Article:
Conclusion

    All of these tips can assist you in becoming more productive, happier and more successful, but remember it’s not sustainable to try too much at once.

    So, if you were to change one habit this month then maybe it should be to work out more. The abundant benefits are undeniable — and if Sir Richard Branson does it…well, what more can I say?

    (Photo credit: Jet Climbs After Taking Off via Shutterstock)

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    How to Fight Information Overload

    How to Fight Information Overload

    Information overload is a creature that has been growing on the Internet’s back since its beginnings. The bigger the Internet gets, the more information there is. The more quality information we see, the more we want to consume it. The more we want to consume it, the more overloaded we feel.

    This has to stop somewhere. And it can.

    As the year comes to a close, there’s no time like the present to make the overloading stop.

    What you need to do is focus on these 4 steps:

    1. Set your goals.
    2. Decide whether you really need the information.
    3. Consume only the minimal effective dose.
    4. Don’t procrastinate by consuming too much information.

    But before I explain exactly what I mean, let’s discuss information overload in general.

    The Nature of the Problem

    The sole fact that there’s more and more information published online every single day is not the actual problem. Only the quality information becomes the problem. This sounds kind of strange…but bear with me.

    When we see some half-baked blog post we don’t even consider reading it, we just skip to the next thing. But when we see something truly interesting — maybe even epic — we want to consume it. We even feel like we have to consume it. And that’s the real problem.

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    No matter what topic we’re interested in, there are always hundreds of quality blogs publishing entries every single day (or every other day). Not to mention all the forums, message boards, social news sites, and so on. The amount of epic content on the Internet these days is so big that it’s virtually impossible for us to digest it all. But we try anyway.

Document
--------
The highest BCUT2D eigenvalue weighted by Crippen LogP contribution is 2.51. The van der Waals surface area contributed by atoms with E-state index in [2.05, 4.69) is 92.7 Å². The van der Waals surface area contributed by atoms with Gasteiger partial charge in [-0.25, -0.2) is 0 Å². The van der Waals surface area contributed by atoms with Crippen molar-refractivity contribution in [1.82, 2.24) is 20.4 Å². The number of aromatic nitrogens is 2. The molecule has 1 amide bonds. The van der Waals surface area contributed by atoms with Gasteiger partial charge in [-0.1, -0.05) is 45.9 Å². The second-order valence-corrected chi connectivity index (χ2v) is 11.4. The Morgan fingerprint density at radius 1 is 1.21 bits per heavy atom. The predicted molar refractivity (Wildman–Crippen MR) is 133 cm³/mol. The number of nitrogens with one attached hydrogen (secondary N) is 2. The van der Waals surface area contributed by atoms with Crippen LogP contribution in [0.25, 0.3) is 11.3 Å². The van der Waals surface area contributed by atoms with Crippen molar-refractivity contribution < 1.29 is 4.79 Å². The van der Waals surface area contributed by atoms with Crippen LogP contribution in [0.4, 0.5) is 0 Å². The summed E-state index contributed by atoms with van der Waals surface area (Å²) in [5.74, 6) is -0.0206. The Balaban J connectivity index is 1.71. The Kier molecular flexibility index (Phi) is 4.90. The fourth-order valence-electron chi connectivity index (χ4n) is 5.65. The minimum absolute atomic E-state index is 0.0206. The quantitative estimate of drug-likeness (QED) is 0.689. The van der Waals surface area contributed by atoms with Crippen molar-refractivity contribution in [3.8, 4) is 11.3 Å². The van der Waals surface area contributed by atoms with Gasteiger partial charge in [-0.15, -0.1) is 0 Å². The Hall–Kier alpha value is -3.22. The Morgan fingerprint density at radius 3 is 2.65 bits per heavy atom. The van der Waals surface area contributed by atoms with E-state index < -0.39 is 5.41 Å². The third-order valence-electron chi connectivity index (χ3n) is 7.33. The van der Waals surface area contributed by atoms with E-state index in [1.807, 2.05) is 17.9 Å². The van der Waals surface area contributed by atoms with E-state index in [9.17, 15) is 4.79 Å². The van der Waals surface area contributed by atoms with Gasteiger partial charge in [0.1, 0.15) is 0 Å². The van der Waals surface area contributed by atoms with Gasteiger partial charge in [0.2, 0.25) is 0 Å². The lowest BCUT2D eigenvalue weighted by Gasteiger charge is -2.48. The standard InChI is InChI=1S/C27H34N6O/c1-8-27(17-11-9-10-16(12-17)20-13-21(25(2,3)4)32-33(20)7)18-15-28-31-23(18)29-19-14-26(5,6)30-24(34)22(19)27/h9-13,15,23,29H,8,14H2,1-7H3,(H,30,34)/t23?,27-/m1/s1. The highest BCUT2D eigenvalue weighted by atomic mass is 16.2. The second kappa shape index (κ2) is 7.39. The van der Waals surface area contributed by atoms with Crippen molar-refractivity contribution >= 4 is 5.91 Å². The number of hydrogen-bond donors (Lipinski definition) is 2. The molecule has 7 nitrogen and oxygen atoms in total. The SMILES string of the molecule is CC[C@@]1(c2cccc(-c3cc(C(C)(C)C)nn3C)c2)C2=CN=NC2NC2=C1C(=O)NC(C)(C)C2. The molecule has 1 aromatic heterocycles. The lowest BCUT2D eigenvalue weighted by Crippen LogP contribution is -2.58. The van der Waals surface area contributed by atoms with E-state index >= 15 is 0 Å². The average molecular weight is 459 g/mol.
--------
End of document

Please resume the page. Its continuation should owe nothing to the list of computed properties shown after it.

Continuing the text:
That’s when we feel overloaded. If you’re not careful, one day you’ll find yourself reading the 15th blog post in a row on some nice WordPress tweaking techniques because you feel that for some reason, “you need to know this.”

    Information overload is a plague. There’s no vaccine, there’s no cure. The only thing you have is self-control. Luckily, you’re not on your own. There are some tips you can follow to protect yourself from information overload and, ultimately, fight it. But first…

    Why information overload is bad

    It stops you from taking action. That’s the biggest problem here. When you try to consume more and more information every day, you start to notice that even though you’ve been reading tons of articles, watching tons of videos and listening to tons of podcasts, the stream of incoming information seems to be infinite.

    Therefore, you convince yourself that you need to be on a constant lookout for new information if you want to be able to accomplish anything in your life, work and/or passion. The final result is that you are consuming way too much information, and taking way too little action because you don’t have enough time for it.

    The belief that you need to be on this constant lookout for information is just not true.

    You don’t need every piece of advice possible to live your life, do your work, or enjoy your passion.

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    So how to recognize the portion of information that you really need? Start with your goals.

    1. Set your goals

    If you don’t have your goals put in place you’ll be just running around grabbing every possible advice and thinking that it’s “just what you’ve been looking for.”

    Setting goals is a much more profound task than just a way to get rid of information overload. Now by “goals” I don’t mean things like “get rich, have kids, and live a good life”. I mean something much more within your immediate grasp. Something that can be achieved in the near future — like within a month (or a year) at most.